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Did the BBWAA violate its own Constitution in disciplining Dan LeBatard? Maybe? I can’t tell.


Dan Szymborski alerts me to something that is potentially  — and I stress “potentially” — quite delicious. It seems that the BBWAA Constitution — under which the BBWAA suspended Dan LeBatard for giving his vote to Deadspin — requires notice and hearing before disciplinary action. Notice and hearing that could not have possibly taken place before his suspension today:


Section 3: As the Association’s disciplinary commission, the Board shall be empowered to investigate charges and conduct trials in special meetings in the following manner:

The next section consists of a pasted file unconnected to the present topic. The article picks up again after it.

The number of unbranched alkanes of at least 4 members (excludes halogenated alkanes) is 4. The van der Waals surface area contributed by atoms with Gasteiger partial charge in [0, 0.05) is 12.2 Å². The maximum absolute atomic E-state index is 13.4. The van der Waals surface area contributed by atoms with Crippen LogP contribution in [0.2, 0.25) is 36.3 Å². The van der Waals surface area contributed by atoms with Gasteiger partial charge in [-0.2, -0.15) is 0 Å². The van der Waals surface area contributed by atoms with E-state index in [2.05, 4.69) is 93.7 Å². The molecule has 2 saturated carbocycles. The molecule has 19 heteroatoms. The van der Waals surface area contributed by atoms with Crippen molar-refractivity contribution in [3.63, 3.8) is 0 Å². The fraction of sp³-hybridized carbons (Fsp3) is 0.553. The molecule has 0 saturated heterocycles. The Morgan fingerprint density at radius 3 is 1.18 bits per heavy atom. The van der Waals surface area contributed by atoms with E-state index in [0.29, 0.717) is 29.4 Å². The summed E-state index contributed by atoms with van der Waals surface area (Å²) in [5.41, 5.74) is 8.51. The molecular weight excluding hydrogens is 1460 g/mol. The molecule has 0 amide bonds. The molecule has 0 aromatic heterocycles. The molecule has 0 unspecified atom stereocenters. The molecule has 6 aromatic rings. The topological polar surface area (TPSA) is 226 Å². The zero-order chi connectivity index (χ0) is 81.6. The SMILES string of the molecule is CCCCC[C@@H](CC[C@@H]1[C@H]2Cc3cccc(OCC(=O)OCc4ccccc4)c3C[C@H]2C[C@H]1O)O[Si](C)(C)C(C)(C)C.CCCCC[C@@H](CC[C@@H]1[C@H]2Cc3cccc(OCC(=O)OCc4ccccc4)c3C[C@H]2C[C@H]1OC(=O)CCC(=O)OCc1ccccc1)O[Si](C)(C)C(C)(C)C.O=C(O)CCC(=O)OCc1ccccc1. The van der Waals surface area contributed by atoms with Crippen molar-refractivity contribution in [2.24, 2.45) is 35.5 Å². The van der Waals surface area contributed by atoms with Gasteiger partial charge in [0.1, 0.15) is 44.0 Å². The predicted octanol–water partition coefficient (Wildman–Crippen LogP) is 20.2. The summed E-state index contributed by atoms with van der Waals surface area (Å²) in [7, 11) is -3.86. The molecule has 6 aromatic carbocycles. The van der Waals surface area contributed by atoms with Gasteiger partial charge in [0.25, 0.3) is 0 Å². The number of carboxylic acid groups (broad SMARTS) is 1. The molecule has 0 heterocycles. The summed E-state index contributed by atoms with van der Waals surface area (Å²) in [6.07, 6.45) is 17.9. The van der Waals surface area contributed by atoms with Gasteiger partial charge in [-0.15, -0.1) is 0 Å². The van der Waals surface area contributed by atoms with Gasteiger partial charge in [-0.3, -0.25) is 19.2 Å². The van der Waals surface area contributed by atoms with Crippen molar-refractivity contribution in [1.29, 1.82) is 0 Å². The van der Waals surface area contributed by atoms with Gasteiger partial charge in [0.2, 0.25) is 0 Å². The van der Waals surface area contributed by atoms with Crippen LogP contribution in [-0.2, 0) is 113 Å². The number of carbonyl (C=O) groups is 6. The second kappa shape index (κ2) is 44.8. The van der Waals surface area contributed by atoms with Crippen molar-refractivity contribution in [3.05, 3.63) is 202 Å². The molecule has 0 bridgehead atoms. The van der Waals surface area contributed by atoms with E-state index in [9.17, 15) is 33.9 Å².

A written statement of charges of any alleged misconduct against a member shall be served on the respondent at least 15 days in advance of any hearing or trial. The written statement shall include a reference to the provision in the Constitution or other governing rule or regulation alleged to have been violated, as well as a statement of the conduct of the respondent that is alleged to have violated that provision.

The Association and the respondent shall exchange lists of witnesses and copies of all exhibits that they propose to submit at the hearing or trial at least five days in advance of the hearing or trial.

At the hearing or trial, both the Association and the respondent shall be given a reasonable opportunity to cross-examine each others’ witnesses, as well as to present witnesses on their own behalf and to present relevant documentary evidence.